“I’m going out and walking people. And then I go out and get smoked by a line drive. It pissed me off, to be honest with you.”
That response reminded me of one of my favorite lines from one of my favorite episodes of one of my favorite shows, Six Feet Under — when David Fisher (Michael C. Hall) tells his hunky cop boyfriend Keith of the first time he noticed him:
“I just noticed how you locked your car. You pointed the button at it like, ‘Fuck you, car, now you’re locked.’”
If I’m swooning over anything regarding Matt Harvey, it’s his implicit attitude that nothing — not wildness, not Heyward, not a car alarm — is supposed to be an unscalable obstacle. It feels like he insists on winning. The Mets, as a rule, don’t insist on winning. I’m sure they prefer it to the alternative, and I don’t doubt they strive toward it with hard work and diligent preparation, but even when they were going well for a third of a season, I didn’t get the sense they expected to win to the point of not accepting losing. Their bouts of success, which never added up to a record better than eight games over .500, always seemed laced with amazement that, Gosh, we did it! We won a game! Maybe we’ll take two of three! Let’s dress up like cowboys and hockey players for the next road trip!
Then two out of three became one out of three (if that) and it was back to Terry Collins explaining yeah, we got beat, but the game was close and the other team deserves credit; and David Wright mournfully issuing respectful quotes in deference to the victors; and one youngster after another, once the blooms receded from their respective roses, essentially admitting, “I’m sorry, I’m lost.”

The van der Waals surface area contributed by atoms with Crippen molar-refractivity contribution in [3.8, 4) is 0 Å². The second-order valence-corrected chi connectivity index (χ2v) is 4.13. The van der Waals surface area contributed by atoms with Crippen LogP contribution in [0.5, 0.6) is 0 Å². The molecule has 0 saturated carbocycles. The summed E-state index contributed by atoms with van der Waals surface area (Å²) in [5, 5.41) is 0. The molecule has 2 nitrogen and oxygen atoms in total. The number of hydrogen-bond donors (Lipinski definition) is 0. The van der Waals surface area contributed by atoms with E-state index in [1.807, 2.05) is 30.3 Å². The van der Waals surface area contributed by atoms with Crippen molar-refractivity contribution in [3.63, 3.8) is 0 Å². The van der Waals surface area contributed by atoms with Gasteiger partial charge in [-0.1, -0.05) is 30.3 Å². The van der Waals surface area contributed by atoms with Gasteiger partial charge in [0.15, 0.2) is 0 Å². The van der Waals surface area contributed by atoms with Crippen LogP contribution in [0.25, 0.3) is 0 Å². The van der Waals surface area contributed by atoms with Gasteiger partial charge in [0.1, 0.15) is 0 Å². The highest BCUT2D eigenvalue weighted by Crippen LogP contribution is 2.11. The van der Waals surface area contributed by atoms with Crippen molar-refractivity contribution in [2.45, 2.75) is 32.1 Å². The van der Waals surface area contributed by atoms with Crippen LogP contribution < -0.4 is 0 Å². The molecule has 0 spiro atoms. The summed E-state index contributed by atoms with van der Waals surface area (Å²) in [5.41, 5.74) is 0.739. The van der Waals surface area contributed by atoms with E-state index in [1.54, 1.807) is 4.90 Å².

Unlike my friend Howard Megdal, I don’t intuit that this is 1977 incarnate talentwise. Howard made an intriguing case on Capital New York that this August’s square one shares uncomfortable similarities with that August’s square one, yet having lived through that August — Friday was 35 years to the day since I lived that August most tangibly — I will attest bringing your kids to see these kids is a damn sight less horrifying than bringing oneself to see those kids. Nevertheless, having framed this year early and often as the year when we needed to see meaningful steps forward by the eight homegrown players under 28 who’d been around here for parts of the last three to five seasons (Thole, Davis, Murphy, Tejada, Duda, Niese, Gee, Parnell), it’s rather disappointing to realize their collective net progress has been barely positive, and that’s if you’re grading on a generous curve. 2012 doesn’t feel like 1977, the beginning of the dread times, but I don’t believe it feels like 1983, when the light began to flicker fitfully but convincingly at the end of the tunnel.
Most nights for the past five weeks, 2012 hasn’t felt like anything at all. Except when Matt Harvey pitches. Then it really feels like something.